Wikipedia is one of Mr. Shirky's major examples of collaboration using web tools.  There are now well over three million articles on almost twenty million pages that explore virtually every domain of human knowledge.  Wikipedia has caused Microsoft to pull the plug on its own commercial effort, Encarta, and is seriously challenging even Britannica for leadership.  Some would say that Britannica is already dead, it just hasn't yet gotten the word.  

But collaboration is not limited to encyclopedias.  Because the cost of forming groups is so low, they can form around nearly anything.  Two examples Mr. Shirky explores consist of groups of unhappy people.  The first were some very disgruntled airline passengers who were stranded for hours on the tarmac. The second was a group of incensed Catholics who organized to try to change their church in light of continuing revelations about pedophilia in the priesthood.  In both cases, earlier examples can easily be found of the same abuses but no groups formed to address their grievances.  The social costs were too high.  The web has made connecting by e-mail and other tools so simple and easy that a small group can become a large one in a hurry.  For the most part, the organizations that these groups target never see it coming.  Large hierarchies have not had to deal with rapid grassroots attacks such as the two highlighted in the book.  

Collaboration can give way to collective action, most often political collective action.  Mr, Shirky details how "Flash Mobs" have been used in many countries around the world to make a political statement.  Basically, people who are sympathetic to a particular point of view are on a text message and e-mail list that tells them when and where to meet and what to do when they get there...on only an hour's notice.  The Flash Mob materializes, does its thing (usually peacefully), and then vanishes as quickly as it formed.  But it unnerves the authorities - big time.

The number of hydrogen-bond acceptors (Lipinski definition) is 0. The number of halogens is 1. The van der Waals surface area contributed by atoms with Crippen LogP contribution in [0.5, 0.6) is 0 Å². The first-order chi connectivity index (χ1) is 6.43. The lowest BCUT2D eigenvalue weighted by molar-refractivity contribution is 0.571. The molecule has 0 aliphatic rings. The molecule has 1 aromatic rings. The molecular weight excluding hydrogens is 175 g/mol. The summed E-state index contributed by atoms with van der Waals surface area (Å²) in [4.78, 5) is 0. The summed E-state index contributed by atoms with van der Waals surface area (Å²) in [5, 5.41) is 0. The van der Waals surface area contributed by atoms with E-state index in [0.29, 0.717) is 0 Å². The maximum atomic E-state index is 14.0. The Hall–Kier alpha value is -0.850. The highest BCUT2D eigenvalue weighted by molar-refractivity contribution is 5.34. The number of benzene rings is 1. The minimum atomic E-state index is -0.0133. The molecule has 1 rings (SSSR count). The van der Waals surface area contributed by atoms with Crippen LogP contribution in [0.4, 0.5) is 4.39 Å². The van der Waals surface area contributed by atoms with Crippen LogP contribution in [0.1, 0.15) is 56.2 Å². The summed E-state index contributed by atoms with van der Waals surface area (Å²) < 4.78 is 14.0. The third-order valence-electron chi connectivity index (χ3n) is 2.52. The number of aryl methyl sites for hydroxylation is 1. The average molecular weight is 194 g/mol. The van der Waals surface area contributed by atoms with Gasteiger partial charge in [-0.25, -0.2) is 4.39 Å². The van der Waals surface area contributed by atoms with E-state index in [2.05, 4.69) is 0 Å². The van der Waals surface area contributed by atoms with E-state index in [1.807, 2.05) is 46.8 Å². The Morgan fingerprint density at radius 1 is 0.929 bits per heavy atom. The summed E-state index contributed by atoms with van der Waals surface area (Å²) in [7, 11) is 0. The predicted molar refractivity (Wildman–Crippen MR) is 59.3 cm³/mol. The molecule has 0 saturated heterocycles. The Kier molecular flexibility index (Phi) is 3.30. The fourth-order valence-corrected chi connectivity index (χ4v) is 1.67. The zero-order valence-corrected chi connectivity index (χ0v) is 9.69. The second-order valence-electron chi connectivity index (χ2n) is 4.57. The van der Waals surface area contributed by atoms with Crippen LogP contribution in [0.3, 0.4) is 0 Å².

Mr. Shirky explores the history and impact of some of the new collaboration tools like MeetupMySpace, and Facebook.  Each allows us to find new ways to connect, either in the virtual world or the real one.  As Mr. Shirky notes, "any radical change in our ability to communicate with one another changes society" (p. 106).  When this is coupled to the way in which we normally associate (i.e., we have tight networks with a small group of people - Small Worlds - and loose networks that connect these tight networks), the probability that our world will change is very high.

Another interesting area that Mr. Shirky explores is the effects of internet collaboration on innovation, particularly software innovation.   The Open Source software movement (think Linux as an example) has changed the competitive landscape.  Projects like Linux (or Open Office or GIMP) can be done simply because the cost of failure is so low.  Most of the Open Source projects fail.  Seventy-five percent of the Open Source projects on SourceForge, the software site that hosts this type of software, have zero downloads!  That is, nobody is working on them at all.  But the cost of those efforts was "free", at least as far as wages were concerned.  The few, like Linux, that succeed more than make up for the failures.  Companies cannot take these kinds of risk.  Failure is simply too expensive.  

In his Epilogue, Mr. Shirky writes about what it is like to be a forty-something-year old man in today's world.  His observations gain relevance for every year you have lived:

[Y]oung people are taking better advantage of social tools, extending their capabilities in ways that violate old models, not because they know more useful things than we do, but because they know fewer useless things than we do.  I'm old enough to know a lot of things, just from life experience.  I know that newspapers are where you get your political news and how you look for a job.  I know that music comes from stores.  I know that if you want to have a conversation with someone, you call them on the phone.  I know that complicated things like software and encyclopedias have to be created by professionals.  In the last fifteen years, I've had to unlearn every one of those things and a million others, because they stopped being true.  When I spend time thinking about technology, I now spend more energy on weeding than planting, which is to say more energy trying to forget the irrelevant learning about the new. (p.321).

At several points in the book, Mr. Shirky revisits the observation that "more is different."  What is only curious on a small scale becomes a revolution on a larger scale.  The Web is a perfect of example of "more is different."  We ignore the powers of these changes at our own risk.